They have very little to say, however, about how we can solve the great social problems of our time.

Communists in the United States say that the social problems of our time cannot be solved by capitalism and that socialism is, in fact, more of a necessity today than it ever was before. They also say that this makes understanding the fundamentals of Marxism from the perspective of the U.S. experience more important than ever.

Perhaps the biggest impediment to this understanding is that there has been a paucity of books by American Communist writers that lays bare the fundamentals of Marxism from the U.S. perspective. The last such attempts from other countries (Britain and the Soviet Union, for example) were made between 1950 and 1960.

All that has changed now with the publication of Daniel Rubin’s “Can Capitalism Last – a Marxist Update.” Rubin is the author of several works on Marxist theory and is a member of the national board of the Communist Party USA.

Rubin’s book examines the main aspects of Marxism and shows how critical they are to the struggles for progress we witness every day. His book manages to cover all the major aspects of Marxism in a 196-page volume along with updating some concepts. He manages to take the fundamentals of Marxism, build upon them and apply the methodology to the new developments of our day.

Hard to believe? Well, in this case, reading is believing.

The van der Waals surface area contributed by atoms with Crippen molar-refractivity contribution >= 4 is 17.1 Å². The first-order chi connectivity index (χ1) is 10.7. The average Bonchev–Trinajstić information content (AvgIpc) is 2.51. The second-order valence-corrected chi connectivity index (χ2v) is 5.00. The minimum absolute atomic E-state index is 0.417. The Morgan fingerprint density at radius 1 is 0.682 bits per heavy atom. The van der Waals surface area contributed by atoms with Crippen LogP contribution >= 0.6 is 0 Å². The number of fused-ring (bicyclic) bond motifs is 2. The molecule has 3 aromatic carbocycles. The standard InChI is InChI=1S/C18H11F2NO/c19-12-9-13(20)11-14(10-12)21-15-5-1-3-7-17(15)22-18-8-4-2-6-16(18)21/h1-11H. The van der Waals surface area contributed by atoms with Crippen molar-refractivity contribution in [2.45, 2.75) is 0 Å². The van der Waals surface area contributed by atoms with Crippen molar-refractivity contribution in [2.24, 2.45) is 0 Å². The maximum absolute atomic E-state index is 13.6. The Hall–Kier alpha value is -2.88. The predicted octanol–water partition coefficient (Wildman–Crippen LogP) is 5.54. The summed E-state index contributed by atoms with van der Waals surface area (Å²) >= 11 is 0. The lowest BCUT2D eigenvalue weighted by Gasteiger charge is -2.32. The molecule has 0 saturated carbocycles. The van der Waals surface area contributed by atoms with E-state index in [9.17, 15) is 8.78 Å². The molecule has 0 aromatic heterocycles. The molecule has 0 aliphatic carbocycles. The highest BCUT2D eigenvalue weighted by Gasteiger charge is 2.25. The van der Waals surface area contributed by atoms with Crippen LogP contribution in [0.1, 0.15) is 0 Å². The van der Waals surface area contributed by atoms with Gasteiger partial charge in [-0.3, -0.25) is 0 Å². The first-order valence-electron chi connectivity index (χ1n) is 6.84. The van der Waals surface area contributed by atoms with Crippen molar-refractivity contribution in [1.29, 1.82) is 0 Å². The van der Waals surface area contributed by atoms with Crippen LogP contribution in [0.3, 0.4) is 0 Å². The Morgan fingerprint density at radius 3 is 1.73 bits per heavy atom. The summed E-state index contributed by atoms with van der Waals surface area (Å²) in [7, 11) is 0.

The book is an excellent introduction to Marxism for newcomers to the subject. No new student of Marxism will put the book down remaining unable to answer the questions “What is Marxism?” and “How and why did it come into existence?”

For those who already profess to be Marxists, Rubin pulls together the most important subjects of Marxism in clear, simple fashion and makes major applications to U.S. circumstances. His description of the current period of history, for example, is outstanding. He shows how proper use of Marxist methodology and tools brings us to an assessment of this period as the “transnational monopoly phase of the monopoly capitalist stage of imperialism.” He updates Marxism. In so doing he considers and gives full credit to the achievements of the world Communist movement in the Soviet Union, Cuba, China and other places while also discussing the failures and inadequacies in both theory and practice during the Stalin period and in the collapse of socialist countries.

He catches everyone who has ever read a book on the fundamentals of Marxism completely off guard by turning on its head the way all other books present this subject matter.

Books on the fundamentals of Marxism almost always begin with the most general and then discuss the more particular. The typical approach is to start with the most universal of objective processes – dialectical materialism (which, by the way, he fully explains in this book), then historical materialism and then political economy. The typical such book only then goes on to the more subjective issues: identifying the forces for progress, the strategies and tactics needed to move forward and then, last, socialism and what it takes to win it.